UK Grew More Than Expected on Consumer Spending and Services

(Bloomberg) -- Britain’s economy bounced out of recession more quickly than previously estimated with the strongest growth in more than two years, with services and consumer spending both driving the gains.

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Gross domestic product expanded 0.7% in the first quarter, the Office for National Statistics said Friday, upgrading its previous estimate for growth of 0.6%. Most economists had expected no revision.

The figures are a boost for Prime Minister Rishi Sunak’s argument that the nation has turned the corner after a mild slump last year. But the benefits of an economy gaining momentum are likely to fall to Keir Starmer’s Labour Party, which has a commanding lead over the Conservatives less than a week before the general election. The Bank of England expects steady growth the rest of the year as consumers benefit from rising wages and a loosening of the cost-of-living squeeze.

Services output jumped by 0.8%, revised up from 0.7%, capping three consecutive quarters of decline. That rebound was driven by professional services and scientific research and development. The ONS also reported stronger trade and consumer spending.

On a per person basis, the economy recovered sharply as well. GDP per head was up 0.5%, revised up from 0.4%, following seven consecutive quarters without growth. GDP per head is still 0.6% below where it was a year ago, the ONS said.

UK living standards climbed for a second straight quarter to their highest level since the final half of 2021, driven by rising pay and falling tax, the ONS report showed. Adjusted for inflation, household disposable income per person rose 0.5%, up from an 0.4% gain in the fourth quarter.

The figures are almost certain to be seized on by Sunak’s Conservatives, who are battling to avert catastrophic losses to the Labour opposition in the July 4 general election.

The figures are “good news for whoever is prime minister this time next week,” said Paul Dales, chief UK economist at Capital Economics. The economy may be “a bit stronger than already above-consensus forecast.”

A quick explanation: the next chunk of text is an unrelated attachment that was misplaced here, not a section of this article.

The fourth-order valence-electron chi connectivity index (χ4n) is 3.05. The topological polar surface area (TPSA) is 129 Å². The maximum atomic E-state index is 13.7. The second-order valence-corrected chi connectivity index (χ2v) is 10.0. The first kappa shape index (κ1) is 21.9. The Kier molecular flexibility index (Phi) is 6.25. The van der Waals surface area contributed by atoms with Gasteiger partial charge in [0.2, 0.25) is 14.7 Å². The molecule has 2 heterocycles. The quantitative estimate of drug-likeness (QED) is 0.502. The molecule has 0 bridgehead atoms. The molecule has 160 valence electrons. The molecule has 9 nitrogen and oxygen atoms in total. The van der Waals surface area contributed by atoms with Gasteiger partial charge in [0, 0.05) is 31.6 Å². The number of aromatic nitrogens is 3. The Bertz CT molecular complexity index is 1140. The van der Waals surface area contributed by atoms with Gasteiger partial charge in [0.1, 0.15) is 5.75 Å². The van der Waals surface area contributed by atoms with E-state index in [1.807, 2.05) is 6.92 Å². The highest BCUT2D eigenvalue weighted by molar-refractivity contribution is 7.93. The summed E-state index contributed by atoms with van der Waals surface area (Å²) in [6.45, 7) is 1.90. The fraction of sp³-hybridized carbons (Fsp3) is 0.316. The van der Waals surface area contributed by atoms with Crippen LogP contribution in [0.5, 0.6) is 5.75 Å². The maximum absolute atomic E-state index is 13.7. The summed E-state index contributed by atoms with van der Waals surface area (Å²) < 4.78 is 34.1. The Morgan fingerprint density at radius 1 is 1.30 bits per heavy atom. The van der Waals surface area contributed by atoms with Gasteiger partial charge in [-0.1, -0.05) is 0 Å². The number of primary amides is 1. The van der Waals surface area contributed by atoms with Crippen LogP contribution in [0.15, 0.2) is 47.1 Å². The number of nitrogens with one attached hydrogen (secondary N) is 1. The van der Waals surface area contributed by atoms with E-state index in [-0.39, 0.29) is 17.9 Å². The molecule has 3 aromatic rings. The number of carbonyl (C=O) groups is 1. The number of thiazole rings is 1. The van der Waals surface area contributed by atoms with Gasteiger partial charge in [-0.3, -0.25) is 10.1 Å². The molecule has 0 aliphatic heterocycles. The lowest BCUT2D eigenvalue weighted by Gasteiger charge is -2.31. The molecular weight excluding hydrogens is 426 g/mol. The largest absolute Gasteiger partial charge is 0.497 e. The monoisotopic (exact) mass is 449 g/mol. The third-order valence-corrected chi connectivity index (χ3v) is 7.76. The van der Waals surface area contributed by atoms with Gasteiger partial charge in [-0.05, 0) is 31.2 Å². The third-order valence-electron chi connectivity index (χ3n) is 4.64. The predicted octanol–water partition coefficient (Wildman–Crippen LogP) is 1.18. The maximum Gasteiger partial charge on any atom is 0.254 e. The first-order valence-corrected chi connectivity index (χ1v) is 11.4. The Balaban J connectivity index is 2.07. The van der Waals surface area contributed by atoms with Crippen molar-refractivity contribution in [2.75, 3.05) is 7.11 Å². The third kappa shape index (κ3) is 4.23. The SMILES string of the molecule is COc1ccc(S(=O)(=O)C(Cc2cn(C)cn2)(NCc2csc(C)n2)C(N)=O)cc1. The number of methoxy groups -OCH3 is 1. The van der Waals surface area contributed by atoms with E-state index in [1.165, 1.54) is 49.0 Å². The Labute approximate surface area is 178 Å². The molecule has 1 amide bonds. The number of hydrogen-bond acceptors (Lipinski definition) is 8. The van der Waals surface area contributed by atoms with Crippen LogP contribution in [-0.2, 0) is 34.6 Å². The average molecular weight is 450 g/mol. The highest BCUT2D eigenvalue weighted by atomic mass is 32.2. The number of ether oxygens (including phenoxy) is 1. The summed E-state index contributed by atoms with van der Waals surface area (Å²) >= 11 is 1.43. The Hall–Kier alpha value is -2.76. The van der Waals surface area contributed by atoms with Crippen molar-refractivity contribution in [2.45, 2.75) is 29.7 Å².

Stronger growth may also make the BOE more concerned about lingering inflationary pressure, potentially holding off its first reductions in interest rates since the pandemic. Markets shrugged off the report, with little change in the pound or bets on interest rate reductions later this year. Investors are pricing in the strong chance of a move in September.

“At the margins, all this may make the Bank of England a bit less comfortable cutting interest rates in August,” Dales said.

Britain’s recovery from the pandemic is still trailing all except for Germany in the Group of Seven nations, with growth of 1.8% since the end of 2019 before the virus struck. The US by contrast has boomed by 8.6%.

UK wages are once again growing faster than prices, helping to repair household finances that were battered by 2022’s energy-price shock and double-digit inflation. A further fillip is expected in the current quarter after April’s cut in payroll taxes and big increases in welfare payments, the state pension and the minimum wage.

However, it may still leave real incomes no higher than they were before the last election in 2019, and possibly lower.

There are still signs that consumers remain cautious. The savings ratio, which shows the amount of disposable income that people choose not to spend, rose to 11.1% in the first quarter, the highest since the second quarter of 2021. That’s a sharp contrast with the US position, where consumers have lifted spending by holding back a relatively small portion of their incomes.

The Bank of England expects the UK economy to grow 0.5% in the second quarter, faster than previously projected.

Separate figures showed the current-account deficit, the difference between money leaving the UK and money coming in, narrowed to £21 billion ($26.5 billion), or 3.1% GDP, in the first quarter. Excluding precious metals, flows of which can be volatile, the deficit fell by £2.5 billion to £23.8 billion.

The improvement was driven by a lower trade deficit, which was partially offset by a higher deficit on flows of investment income.

--With assistance from Harumi Ichikura.

(Updates with current account and charts)

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